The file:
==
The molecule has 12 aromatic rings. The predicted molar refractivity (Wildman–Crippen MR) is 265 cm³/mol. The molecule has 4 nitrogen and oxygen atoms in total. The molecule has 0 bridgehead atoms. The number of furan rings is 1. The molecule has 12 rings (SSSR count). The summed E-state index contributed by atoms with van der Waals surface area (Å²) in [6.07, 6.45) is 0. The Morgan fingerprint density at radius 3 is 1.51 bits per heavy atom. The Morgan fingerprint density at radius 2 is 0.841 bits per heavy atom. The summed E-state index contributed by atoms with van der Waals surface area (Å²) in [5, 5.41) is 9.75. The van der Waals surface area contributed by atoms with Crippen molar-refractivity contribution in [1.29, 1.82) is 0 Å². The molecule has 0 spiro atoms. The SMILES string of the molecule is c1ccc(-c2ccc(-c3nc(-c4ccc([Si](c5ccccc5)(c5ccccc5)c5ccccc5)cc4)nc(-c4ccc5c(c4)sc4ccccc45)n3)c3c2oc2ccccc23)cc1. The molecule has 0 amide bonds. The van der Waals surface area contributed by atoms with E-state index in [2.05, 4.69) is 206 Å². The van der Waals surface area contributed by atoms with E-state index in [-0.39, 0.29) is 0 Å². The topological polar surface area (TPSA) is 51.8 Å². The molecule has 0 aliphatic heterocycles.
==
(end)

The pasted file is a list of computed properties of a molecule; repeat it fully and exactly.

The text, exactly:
The molecule has 12 aromatic rings. The predicted molar refractivity (Wildman–Crippen MR) is 265 cm³/mol. The molecule has 4 nitrogen and oxygen atoms in total. The molecule has 0 bridgehead atoms. The number of furan rings is 1. The molecule has 12 rings (SSSR count). The summed E-state index contributed by atoms with van der Waals surface area (Å²) in [6.07, 6.45) is 0. The Morgan fingerprint density at radius 3 is 1.51 bits per heavy atom. The Morgan fingerprint density at radius 2 is 0.841 bits per heavy atom. The summed E-state index contributed by atoms with van der Waals surface area (Å²) in [5, 5.41) is 9.75. The van der Waals surface area contributed by atoms with Crippen molar-refractivity contribution in [1.29, 1.82) is 0 Å². The molecule has 0 spiro atoms. The SMILES string of the molecule is c1ccc(-c2ccc(-c3nc(-c4ccc([Si](c5ccccc5)(c5ccccc5)c5ccccc5)cc4)nc(-c4ccc5c(c4)sc4ccccc45)n3)c3c2oc2ccccc23)cc1. The molecule has 0 amide bonds. The van der Waals surface area contributed by atoms with E-state index in [2.05, 4.69) is 206 Å². The van der Waals surface area contributed by atoms with E-state index in [-0.39, 0.29) is 0 Å². The topological polar surface area (TPSA) is 51.8 Å². The molecule has 0 aliphatic heterocycles.